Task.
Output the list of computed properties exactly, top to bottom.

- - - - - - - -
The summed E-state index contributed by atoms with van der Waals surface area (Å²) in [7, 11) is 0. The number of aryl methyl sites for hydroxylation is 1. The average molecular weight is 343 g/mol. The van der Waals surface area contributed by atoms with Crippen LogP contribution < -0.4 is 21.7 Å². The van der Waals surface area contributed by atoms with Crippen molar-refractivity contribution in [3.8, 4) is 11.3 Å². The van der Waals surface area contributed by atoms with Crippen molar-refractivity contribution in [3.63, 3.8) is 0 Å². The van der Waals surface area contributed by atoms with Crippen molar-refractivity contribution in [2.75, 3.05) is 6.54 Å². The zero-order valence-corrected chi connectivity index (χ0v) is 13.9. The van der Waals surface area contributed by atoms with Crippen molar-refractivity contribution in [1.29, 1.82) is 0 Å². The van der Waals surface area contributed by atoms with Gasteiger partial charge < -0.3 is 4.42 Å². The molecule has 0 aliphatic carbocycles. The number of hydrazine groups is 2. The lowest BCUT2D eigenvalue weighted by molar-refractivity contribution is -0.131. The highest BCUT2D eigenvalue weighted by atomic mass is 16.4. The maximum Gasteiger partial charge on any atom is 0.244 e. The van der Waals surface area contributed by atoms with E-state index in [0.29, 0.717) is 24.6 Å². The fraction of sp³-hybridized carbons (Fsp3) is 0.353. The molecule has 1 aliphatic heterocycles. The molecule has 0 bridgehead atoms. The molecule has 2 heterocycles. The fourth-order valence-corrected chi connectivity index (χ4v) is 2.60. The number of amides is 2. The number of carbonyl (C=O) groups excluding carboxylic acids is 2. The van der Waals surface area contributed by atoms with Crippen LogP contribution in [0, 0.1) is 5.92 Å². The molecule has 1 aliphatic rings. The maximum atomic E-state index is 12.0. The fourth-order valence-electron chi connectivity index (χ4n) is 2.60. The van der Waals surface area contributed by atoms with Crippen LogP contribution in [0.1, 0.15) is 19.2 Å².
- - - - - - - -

The summed E-state index contributed by atoms with van der Waals surface area (Å²) in [7, 11) is 0. The number of aryl methyl sites for hydroxylation is 1. The average molecular weight is 343 g/mol. The van der Waals surface area contributed by atoms with Crippen LogP contribution < -0.4 is 21.7 Å². The van der Waals surface area contributed by atoms with Crippen molar-refractivity contribution in [3.8, 4) is 11.3 Å². The van der Waals surface area contributed by atoms with Crippen molar-refractivity contribution in [3.63, 3.8) is 0 Å². The van der Waals surface area contributed by atoms with Crippen molar-refractivity contribution in [2.75, 3.05) is 6.54 Å². The zero-order valence-corrected chi connectivity index (χ0v) is 13.9. The van der Waals surface area contributed by atoms with Crippen molar-refractivity contribution in [1.29, 1.82) is 0 Å². The van der Waals surface area contributed by atoms with Gasteiger partial charge < -0.3 is 4.42 Å². The molecule has 0 aliphatic carbocycles. The number of hydrazine groups is 2. The lowest BCUT2D eigenvalue weighted by molar-refractivity contribution is -0.131. The highest BCUT2D eigenvalue weighted by atomic mass is 16.4. The maximum Gasteiger partial charge on any atom is 0.244 e. The van der Waals surface area contributed by atoms with E-state index in [0.29, 0.717) is 24.6 Å². The fraction of sp³-hybridized carbons (Fsp3) is 0.353. The molecule has 1 aliphatic heterocycles. The molecule has 0 bridgehead atoms. The molecule has 2 heterocycles. The fourth-order valence-corrected chi connectivity index (χ4v) is 2.60. The number of amides is 2. The number of carbonyl (C=O) groups excluding carboxylic acids is 2. The van der Waals surface area contributed by atoms with Crippen LogP contribution in [0, 0.1) is 5.92 Å². The molecule has 1 aliphatic rings. The maximum atomic E-state index is 12.0. The fourth-order valence-electron chi connectivity index (χ4n) is 2.60. The van der Waals surface area contributed by atoms with Crippen LogP contribution in [0.1, 0.15) is 19.2 Å².